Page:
Does information increase opinion quality? Differential information effects on the quality of opinions towards defence depending on issue attributes
The capacity of citizens to voice an opinion on foreign policy and military issues is a much-debated topic. The minimalist view – otherwise known as the “Almond-Lippmann consensus” – states that citizens lack both interest in it and knowledge about it; consequently, their opinions are unstructured, incoherent and unstable; and for this reason, public opinion should not be relevant for policy-making.
Whereas research in the US has shown that public opinion on defence is more rational, stable and consistent than what the “Almond-Lippman consensus” suggested, in Europe, little attention has been paid to the way citizens form their opinions on those issues, monopolized by experts and the top of the executive, and for which a certain left-right consensus exists. As it has been demonstrated that the quality of opinions – that is, their stability and consistency – depends on how well informed the people are, this paper contributes to bridging this gap by focusing on the effects of providing information on opinions towards defence issues.
To better understand the effect of (the lack of) information on people’s opinion on these matters, we conduct a series of four experiments in France, the UK and Germany. These three countries offer different combinations of military power, the professionalisation of their armed forces, the visibility of the military, their participation in multilateral operations, and the approval of missions by their national democratic institutions.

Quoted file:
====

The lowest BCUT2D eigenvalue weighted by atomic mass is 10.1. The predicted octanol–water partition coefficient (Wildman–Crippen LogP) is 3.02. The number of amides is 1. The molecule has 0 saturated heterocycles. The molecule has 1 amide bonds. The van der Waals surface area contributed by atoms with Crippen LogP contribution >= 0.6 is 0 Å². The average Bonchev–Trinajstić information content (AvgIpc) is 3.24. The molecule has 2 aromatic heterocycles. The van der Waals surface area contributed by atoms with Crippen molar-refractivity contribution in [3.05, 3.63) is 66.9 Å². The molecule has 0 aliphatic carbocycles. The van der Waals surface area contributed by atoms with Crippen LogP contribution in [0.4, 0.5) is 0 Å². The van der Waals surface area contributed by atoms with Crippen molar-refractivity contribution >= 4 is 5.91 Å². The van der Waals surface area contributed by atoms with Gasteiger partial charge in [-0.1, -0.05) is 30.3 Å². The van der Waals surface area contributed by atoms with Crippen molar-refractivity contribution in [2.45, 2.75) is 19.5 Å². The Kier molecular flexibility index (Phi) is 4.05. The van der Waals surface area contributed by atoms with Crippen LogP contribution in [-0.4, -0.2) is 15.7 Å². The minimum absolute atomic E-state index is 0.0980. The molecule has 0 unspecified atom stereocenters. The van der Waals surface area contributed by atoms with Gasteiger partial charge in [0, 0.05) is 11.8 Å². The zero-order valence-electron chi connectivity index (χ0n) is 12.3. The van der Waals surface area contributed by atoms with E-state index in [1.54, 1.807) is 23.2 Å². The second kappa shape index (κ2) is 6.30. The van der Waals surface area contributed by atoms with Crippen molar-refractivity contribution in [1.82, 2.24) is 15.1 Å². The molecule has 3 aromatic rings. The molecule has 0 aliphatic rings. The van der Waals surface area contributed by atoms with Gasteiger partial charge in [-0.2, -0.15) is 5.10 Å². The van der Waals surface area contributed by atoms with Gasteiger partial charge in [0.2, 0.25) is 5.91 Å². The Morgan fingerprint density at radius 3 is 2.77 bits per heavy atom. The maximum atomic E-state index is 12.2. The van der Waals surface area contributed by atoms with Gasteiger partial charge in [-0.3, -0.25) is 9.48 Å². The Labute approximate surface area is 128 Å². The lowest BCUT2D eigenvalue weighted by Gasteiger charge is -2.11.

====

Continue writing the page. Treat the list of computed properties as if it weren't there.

Each experiment tests the effect of providing information on respondents’ answers, for a given topic. We compare the answers of respondents randomly assigned to the group that receives information to those of respondents randomly assigned to the group that doesn’t. We also compare the results between the experiments, that is between the different issues, and over time (two waves experiment). Each issue has been selected depending on its attributes, and more specifically how much debated it is in at least one of the three countries (based on debates in the Parliament) and how salient it is (measured in terms of visibility in the media): arms exportation, participation in NATO, the fight against terrorism abroad, and nuclear deterrence.
We hypothesize that the more respondents know about a specific defence issue, the less the information we provide should influence their opinions, and the more stable their opinions should be over time. Reversely, respondents who know less should be more sensitive to information effects and express fewer stable opinions. However, for them, we expect that providing information increases the stability of their opinions on a given topic. Therefore, the effect of providing information should matter at three levels. Individually, the most educated and the most interested in defence issues should be less sensitive to information effects. At the issue level, information about the most salient ones should have less effect on respondents’ answers than information on the least salient issues. Finally, at the country level, issue salience varies, and therefore, information effects should also be less important among respondents of the country in which a given issue is the most debated and salient.